Rail staff join Marine Conservation Society to clean and catalogue rubbish on Brighton & Hove Beach

Railway staff from Southern and Thameslink joined forces with the Marine Conservation Society, Brighton & Hove Albion Football Club and Brighton & Hove Buses at low tide on Monday to blitz a section of Brighton & Hove Beach as part of The Great British Beach Clean, the charity's annual beach clean and litter survey project, running until Sunday 24 September.

The team of 35 volunteers braved torrential rain and strong winds to collect an astonishing 589 pieces of litter from just a 100m stretch, ranging from crisp packets to bottle tops and cigarette butts.

They also found a ring which railway staff hope to reunite with its owner (see editor's notes).

Each piece of litter that the team picked up is one less bit of rubbish that will enter the ocean and cause damage to the marine wildlife.

Everything collected was also catalogued. This gives the Marine Conservation Society an invaluable insight into what is polluting the sea, enabling it to campaign for positive change to protect the ocean.

The society has already helped implement plastic bag charges, better wet wipe labelling, and supporting a tax on single-use plastic items.

Jason Brooker, Head of Environment at Govia Thameslink Railway which runs the two train firms, said: "Every year, between 8 and 13 million tonnes of plastic enters our oceans. This is a biodiversity crisis, blighting our shores and impacting the communities we serve.

"With so many beaches on our rail network, it makes sense for us to do our part to keep them clean and inviting for our customers. Keeping our shores clean also helps protect local biodiversity, which is a key part of our environment strategy."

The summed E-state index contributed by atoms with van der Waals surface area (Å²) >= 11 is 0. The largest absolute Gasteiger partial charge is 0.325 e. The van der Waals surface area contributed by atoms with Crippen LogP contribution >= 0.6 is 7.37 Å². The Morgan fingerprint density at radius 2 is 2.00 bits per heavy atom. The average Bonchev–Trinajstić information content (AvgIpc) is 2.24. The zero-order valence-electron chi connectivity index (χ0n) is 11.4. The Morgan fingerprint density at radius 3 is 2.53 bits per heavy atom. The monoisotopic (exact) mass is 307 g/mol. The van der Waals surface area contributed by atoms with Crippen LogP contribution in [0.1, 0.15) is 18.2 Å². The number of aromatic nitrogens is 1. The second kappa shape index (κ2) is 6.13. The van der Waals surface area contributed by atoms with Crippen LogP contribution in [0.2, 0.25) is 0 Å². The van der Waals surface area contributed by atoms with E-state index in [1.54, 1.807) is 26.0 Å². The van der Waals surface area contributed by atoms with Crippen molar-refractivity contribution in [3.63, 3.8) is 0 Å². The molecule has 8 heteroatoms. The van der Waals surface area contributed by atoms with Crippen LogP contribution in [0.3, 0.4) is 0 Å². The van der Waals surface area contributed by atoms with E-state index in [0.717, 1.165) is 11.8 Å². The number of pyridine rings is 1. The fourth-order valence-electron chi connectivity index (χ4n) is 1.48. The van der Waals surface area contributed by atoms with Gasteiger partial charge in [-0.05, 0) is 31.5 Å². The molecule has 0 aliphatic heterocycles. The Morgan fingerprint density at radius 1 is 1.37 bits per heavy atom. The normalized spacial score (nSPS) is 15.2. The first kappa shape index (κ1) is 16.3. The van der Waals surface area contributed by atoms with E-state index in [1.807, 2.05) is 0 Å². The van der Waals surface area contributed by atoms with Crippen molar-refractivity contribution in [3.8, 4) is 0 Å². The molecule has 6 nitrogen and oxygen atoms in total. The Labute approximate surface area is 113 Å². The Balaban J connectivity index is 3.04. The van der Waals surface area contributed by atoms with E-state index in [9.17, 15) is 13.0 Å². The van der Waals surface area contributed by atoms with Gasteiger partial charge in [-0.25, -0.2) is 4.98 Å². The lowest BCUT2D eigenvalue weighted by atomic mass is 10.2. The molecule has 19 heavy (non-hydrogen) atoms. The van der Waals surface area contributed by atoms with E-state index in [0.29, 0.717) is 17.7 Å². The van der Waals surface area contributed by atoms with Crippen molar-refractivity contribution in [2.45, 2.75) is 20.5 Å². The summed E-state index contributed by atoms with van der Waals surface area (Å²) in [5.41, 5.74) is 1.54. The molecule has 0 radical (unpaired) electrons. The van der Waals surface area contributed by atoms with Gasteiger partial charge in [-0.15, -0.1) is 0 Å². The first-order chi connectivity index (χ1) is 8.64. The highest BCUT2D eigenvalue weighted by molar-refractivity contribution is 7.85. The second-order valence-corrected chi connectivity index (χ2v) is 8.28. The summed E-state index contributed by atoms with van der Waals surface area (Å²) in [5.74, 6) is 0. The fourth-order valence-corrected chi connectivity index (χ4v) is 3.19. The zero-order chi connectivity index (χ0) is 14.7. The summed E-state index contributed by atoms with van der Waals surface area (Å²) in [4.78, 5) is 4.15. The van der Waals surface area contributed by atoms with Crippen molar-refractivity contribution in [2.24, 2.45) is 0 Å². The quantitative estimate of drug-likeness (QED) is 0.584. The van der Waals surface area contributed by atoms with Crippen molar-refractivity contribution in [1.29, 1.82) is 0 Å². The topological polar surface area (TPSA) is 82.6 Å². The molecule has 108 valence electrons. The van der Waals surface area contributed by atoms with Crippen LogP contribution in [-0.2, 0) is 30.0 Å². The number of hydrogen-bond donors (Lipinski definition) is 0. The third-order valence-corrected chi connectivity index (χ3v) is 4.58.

Electric trains are the most sustainable form of public transport. With the worsening climate and ecological crisis, GTR also hopes the beach clean will highlight how sustainable rail travel is, encouraging people to switch from car to train to reach the coast. This would boost passenger numbers on a network that has lost 25% of its customer base post pandemic.

Jason added: "Jointly, by making small but important changes with our passengers and local communities, we can make a real difference for our planet and the generations to come."

GTR was joined in the clean up by Brighton & Hove Albion FC's Sustainability Manager Tom Harris and coach driver Martine Patey from Brighton & Hove Buses.

Clare Trotman, Beachwatch Officer at the Marine Conservation Society, said: "We wouldn't be able to do the work we do at the Marine Conservation Society without the support of our volunteers heading out to the coast to collect vital information on what's polluting our seas.

"A massive thank you to the Thameslink team for joining this year's Great British Beach Clean and protecting our coasts and sea from pollution."


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